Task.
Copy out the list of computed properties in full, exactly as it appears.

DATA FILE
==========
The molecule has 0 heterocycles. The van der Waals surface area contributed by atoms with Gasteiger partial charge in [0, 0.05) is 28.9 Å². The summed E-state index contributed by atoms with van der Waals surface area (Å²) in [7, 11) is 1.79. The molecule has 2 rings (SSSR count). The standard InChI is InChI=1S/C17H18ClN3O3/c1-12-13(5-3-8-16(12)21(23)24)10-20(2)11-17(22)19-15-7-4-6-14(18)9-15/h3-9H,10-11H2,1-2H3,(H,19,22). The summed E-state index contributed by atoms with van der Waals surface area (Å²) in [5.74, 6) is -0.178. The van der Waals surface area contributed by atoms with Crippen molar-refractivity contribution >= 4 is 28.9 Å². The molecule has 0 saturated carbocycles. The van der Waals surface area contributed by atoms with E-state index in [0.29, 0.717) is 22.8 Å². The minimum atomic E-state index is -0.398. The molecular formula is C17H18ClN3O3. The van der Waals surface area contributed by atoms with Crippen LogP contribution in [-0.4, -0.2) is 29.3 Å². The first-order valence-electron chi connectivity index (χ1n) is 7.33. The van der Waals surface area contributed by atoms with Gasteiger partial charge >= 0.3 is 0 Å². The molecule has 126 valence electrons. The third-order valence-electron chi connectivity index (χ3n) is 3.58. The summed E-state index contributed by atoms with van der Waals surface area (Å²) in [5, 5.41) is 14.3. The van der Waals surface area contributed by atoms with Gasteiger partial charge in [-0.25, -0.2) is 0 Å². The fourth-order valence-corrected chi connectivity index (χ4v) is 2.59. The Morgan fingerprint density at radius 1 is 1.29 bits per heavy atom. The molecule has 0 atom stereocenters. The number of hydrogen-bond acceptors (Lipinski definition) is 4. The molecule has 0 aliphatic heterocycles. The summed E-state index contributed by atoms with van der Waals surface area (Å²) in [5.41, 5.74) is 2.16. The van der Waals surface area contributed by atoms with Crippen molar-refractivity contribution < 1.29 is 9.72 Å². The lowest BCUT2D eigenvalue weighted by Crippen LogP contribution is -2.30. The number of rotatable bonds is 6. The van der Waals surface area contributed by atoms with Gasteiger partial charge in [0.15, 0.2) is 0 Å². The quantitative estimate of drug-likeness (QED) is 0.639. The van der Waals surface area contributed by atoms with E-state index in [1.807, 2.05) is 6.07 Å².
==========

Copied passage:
The molecule has 0 heterocycles. The van der Waals surface area contributed by atoms with Gasteiger partial charge in [0, 0.05) is 28.9 Å². The summed E-state index contributed by atoms with van der Waals surface area (Å²) in [7, 11) is 1.79. The molecule has 2 rings (SSSR count). The standard InChI is InChI=1S/C17H18ClN3O3/c1-12-13(5-3-8-16(12)21(23)24)10-20(2)11-17(22)19-15-7-4-6-14(18)9-15/h3-9H,10-11H2,1-2H3,(H,19,22). The summed E-state index contributed by atoms with van der Waals surface area (Å²) in [5.74, 6) is -0.178. The van der Waals surface area contributed by atoms with Crippen molar-refractivity contribution >= 4 is 28.9 Å². The molecule has 0 saturated carbocycles. The van der Waals surface area contributed by atoms with E-state index in [0.29, 0.717) is 22.8 Å². The minimum atomic E-state index is -0.398. The molecular formula is C17H18ClN3O3. The van der Waals surface area contributed by atoms with Crippen LogP contribution in [-0.4, -0.2) is 29.3 Å². The first-order valence-electron chi connectivity index (χ1n) is 7.33. The van der Waals surface area contributed by atoms with Gasteiger partial charge >= 0.3 is 0 Å². The molecule has 126 valence electrons. The third-order valence-electron chi connectivity index (χ3n) is 3.58. The summed E-state index contributed by atoms with van der Waals surface area (Å²) in [5, 5.41) is 14.3. The van der Waals surface area contributed by atoms with Gasteiger partial charge in [-0.25, -0.2) is 0 Å². The fourth-order valence-corrected chi connectivity index (χ4v) is 2.59. The Morgan fingerprint density at radius 1 is 1.29 bits per heavy atom. The molecule has 0 atom stereocenters. The number of hydrogen-bond acceptors (Lipinski definition) is 4. The molecule has 0 aliphatic heterocycles. The summed E-state index contributed by atoms with van der Waals surface area (Å²) in [5.41, 5.74) is 2.16. The van der Waals surface area contributed by atoms with Crippen molar-refractivity contribution < 1.29 is 9.72 Å². The lowest BCUT2D eigenvalue weighted by Crippen LogP contribution is -2.30. The number of rotatable bonds is 6. The van der Waals surface area contributed by atoms with Gasteiger partial charge in [0.15, 0.2) is 0 Å². The quantitative estimate of drug-likeness (QED) is 0.639. The van der Waals surface area contributed by atoms with E-state index in [1.807, 2.05) is 6.07 Å².